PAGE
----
By Gillian G. Gaar
Though you’ve heard her voice on countless records, she might still be the most unknown known rock ’n’ roll singer in the world. She’s a veteran of sessions with Elvis Presley, The Beach Boys, and Sam Cooke, as well as hits like “The Shoop Shoop Song,” “You’ve Lost That Lovin’ Feeling,” and “Monster Mash,” to mention a very few. It’s her lead vocal you hear ringing out on the chart-topping “He’s A Rebel.” Her name is Darlene Love.
No, she wasn’t a member of The Crystals, the group actually credited with recording “She’s A Rebel.” Love was a member of The Blossoms, a Los Angeles-based group working as backing vocalists recording with innumerable groups before coming into Phil Spector’s orbit. In addition to serving as a “Crystal,” Love also released records under her own name, including the classics “(Today I Met) The Boy I’m Gonna Marry,” and “Christmas (Baby Please Come Home).” Now, nearly 50 years after she first met Spector, Love was at last inducted into the Rock and Roll Hall of Fame (she’d previously been nominated, but not made the final cut).
“Yeah, it’s been a lot of years!” she laughs. “But we do what we have to do and hope that one day it’ll happen.”
For Darlene Love, it finally has. In addition to her latest honor, 2011 has also seen the release of the new compilation “The Sound Of Love: The Very Best Of Darlene Love.” The recent DVD “The Concert Of Love” offers a rare solo concert performance from the singer. Love is also currently “fine tuning” a script based on her life story, a tale she first explored in her autobiography, 1998’s “My Name Is Love: The Darlene Love Story.”
Love is best known for her work during the girl group era, on songs that have remained timeless. “They’re songs you can sing,” says Love when asked about their longevity. “It had to do with the combination of the words, the singer, and the music.”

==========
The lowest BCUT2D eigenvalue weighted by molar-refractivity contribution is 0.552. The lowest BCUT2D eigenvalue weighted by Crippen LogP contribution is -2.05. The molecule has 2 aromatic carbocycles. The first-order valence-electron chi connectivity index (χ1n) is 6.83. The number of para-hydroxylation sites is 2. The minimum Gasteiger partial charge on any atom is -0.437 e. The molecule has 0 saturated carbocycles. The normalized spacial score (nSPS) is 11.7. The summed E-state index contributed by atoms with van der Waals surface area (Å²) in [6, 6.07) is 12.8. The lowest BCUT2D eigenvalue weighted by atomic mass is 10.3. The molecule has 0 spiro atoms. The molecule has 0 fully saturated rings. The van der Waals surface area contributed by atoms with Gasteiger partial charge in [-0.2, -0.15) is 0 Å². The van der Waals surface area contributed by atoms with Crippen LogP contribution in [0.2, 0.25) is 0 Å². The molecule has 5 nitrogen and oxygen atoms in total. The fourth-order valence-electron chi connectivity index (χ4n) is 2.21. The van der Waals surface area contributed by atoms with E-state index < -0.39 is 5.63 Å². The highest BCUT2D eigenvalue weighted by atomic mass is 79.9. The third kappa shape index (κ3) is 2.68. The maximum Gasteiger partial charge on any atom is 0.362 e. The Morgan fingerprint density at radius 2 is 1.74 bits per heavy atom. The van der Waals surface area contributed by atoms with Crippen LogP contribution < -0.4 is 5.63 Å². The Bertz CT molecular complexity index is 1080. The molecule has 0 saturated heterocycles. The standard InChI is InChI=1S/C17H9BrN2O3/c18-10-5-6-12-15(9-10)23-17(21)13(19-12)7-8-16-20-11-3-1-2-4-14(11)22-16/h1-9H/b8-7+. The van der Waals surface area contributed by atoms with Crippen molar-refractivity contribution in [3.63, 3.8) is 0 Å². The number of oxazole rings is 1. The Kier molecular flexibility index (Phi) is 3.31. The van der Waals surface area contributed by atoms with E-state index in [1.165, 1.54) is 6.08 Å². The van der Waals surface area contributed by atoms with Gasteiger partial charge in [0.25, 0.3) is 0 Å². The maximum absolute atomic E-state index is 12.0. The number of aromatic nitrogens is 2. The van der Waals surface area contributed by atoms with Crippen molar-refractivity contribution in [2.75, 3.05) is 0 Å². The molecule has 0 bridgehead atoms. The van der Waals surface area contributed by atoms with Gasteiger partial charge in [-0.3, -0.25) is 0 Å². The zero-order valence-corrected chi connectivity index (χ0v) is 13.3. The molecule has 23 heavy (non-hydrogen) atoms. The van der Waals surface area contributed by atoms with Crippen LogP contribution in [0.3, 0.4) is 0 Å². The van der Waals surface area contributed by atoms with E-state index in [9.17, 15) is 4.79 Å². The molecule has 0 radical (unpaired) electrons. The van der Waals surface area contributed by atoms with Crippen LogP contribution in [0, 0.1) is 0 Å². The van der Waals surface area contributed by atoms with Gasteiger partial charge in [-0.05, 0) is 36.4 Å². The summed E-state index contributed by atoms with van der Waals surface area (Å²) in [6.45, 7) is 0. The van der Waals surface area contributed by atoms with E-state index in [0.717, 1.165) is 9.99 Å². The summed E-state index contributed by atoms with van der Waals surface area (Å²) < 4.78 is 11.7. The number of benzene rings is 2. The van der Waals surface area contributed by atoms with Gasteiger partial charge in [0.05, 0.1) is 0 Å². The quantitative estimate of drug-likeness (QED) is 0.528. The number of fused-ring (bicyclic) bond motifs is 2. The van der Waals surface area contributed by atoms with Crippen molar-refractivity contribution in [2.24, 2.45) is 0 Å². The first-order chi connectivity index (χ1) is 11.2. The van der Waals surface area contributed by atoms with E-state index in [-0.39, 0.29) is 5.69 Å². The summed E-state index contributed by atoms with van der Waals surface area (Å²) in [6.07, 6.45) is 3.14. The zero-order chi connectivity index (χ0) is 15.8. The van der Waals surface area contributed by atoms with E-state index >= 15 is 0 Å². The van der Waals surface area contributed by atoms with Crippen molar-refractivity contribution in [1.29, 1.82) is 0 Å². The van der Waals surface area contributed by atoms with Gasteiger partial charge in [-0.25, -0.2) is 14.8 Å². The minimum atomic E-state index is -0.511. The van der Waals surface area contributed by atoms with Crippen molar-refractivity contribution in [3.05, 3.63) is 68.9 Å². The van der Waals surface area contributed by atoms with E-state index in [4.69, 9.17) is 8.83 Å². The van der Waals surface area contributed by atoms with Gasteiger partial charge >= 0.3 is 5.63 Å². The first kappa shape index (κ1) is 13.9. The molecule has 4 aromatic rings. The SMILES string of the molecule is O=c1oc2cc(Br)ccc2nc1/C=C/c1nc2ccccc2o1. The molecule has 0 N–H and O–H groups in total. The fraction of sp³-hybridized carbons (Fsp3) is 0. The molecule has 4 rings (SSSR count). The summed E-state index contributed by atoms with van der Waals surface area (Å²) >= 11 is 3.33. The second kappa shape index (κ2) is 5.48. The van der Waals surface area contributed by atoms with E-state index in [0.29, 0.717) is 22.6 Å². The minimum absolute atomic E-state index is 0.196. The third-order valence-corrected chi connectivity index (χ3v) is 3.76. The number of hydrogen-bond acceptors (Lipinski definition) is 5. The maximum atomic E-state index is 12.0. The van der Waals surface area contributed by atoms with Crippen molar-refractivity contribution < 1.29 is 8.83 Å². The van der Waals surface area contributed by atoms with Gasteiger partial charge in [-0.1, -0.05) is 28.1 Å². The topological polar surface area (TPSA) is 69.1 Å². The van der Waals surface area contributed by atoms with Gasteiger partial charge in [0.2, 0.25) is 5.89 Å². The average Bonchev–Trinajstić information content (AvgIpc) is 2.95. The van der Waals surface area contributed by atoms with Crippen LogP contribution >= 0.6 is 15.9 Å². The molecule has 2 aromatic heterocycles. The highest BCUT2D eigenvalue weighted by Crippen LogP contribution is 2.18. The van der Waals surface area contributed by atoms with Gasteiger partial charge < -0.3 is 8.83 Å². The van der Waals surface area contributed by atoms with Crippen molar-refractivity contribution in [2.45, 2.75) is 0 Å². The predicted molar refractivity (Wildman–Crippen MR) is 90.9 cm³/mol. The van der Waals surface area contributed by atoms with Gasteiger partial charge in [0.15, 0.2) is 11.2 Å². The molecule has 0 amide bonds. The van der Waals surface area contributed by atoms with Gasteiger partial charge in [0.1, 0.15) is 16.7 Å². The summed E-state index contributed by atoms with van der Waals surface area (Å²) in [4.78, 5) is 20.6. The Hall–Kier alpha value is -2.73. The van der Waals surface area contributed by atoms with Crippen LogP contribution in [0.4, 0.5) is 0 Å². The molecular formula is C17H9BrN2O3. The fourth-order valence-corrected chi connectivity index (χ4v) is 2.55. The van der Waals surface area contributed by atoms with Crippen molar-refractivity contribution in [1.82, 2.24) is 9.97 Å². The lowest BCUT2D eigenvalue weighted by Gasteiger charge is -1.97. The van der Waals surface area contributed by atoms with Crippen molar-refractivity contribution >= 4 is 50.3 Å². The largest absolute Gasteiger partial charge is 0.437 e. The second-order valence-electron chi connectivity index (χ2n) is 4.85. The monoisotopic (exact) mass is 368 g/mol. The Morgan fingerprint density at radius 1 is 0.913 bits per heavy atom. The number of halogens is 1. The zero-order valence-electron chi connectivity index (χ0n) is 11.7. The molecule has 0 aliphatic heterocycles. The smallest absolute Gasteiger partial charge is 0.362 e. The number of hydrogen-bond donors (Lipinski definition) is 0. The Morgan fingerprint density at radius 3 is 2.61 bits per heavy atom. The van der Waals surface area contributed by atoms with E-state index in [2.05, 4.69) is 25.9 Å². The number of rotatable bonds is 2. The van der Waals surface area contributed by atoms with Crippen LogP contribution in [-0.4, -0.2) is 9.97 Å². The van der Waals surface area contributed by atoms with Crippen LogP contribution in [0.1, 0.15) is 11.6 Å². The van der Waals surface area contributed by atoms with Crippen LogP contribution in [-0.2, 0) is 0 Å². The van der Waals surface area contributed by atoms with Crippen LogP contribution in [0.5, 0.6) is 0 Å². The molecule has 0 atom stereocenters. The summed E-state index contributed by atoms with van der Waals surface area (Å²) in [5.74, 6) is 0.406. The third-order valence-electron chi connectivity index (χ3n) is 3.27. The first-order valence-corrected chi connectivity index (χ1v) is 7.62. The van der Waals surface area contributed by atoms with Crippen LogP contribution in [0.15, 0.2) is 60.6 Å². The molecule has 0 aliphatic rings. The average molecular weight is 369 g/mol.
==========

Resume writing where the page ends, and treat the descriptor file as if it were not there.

And maybe not so innocent as they seemed. Listen to the urgent pleas in “Not Too Young To Get Married” (which Love recorded as a member of Bob B. Soxx And The Blue Jeans), which suggest a red hot passion burning beneath the surface. “Right! Exactly!” says Love. “We gotta hurry up and get married! All those songs, they were innocent, but they did have that underlying thing; they always had some kind of underlying ‘something’ going on.”
It’s a passion Love feels is missing from today’s recordings.
“They’ve got over 100 tracks to work with today,” she explains. “It makes it more mechanical. I did a Christmas CD for Shout! Factory a couple of years ago [2007’s “It’s Christmas Of Course”], and we did everything live in the studio. And it makes such a difference. You feel it differently when you’re doing it through earphones, listening to a track that’s already been done. If it’s already done when you get it, you don’t have the opportunity to really groove with it.”
But Love didn’t make royalties on her work then, and with her biggest records not released under her name, she had a tough time when she tried to launch a solo career in the ’80s. Work dried up, and Love ended up cleaning houses and working at a dry cleaners.
“You cannot get to the point where you’re begging,” she says. I think that just keeps you where you are. And when you’re down so far, you can’t go down no further, you’ve got to start climbing out,” Love continues. “And that’s what I did. I finally realized, I have a talent that God gave me and nobody can take it away. I’m supposed to sing. I’m gonna find a way to do it. And you just say that to yourself, and the more that you say it, the more you believe it.”
In Love’s comeback, she also diversified. She appeared in the New York stage revue “The Leader Of The Pack,” based around the songs Ellie Greenwich had co-written. She portrayed Danny Glover’s wife in all four of the “Lethal Weapon” films. She made it to Broadway, in a three-year run as Motormouth Mabel in the musical “Hairspray.” And David Letterman declares Christmas hasn’t begun until Love appears on “The Late Show” to sing “Christmas (Baby Please Come Home).”
The proposed film will be a testament to Love’s perseverance and determination.
“I am a survivor,” she says. “That’s what we want the movie to be about.” And though now in her 70s, there are no retirement plans yet. “I’ve been blessed,” says Love. “I did the movies. And I’ve done television, and I’ve done Broadway and I’ve recorded. So I’ve done it all. I just need to do a little more.”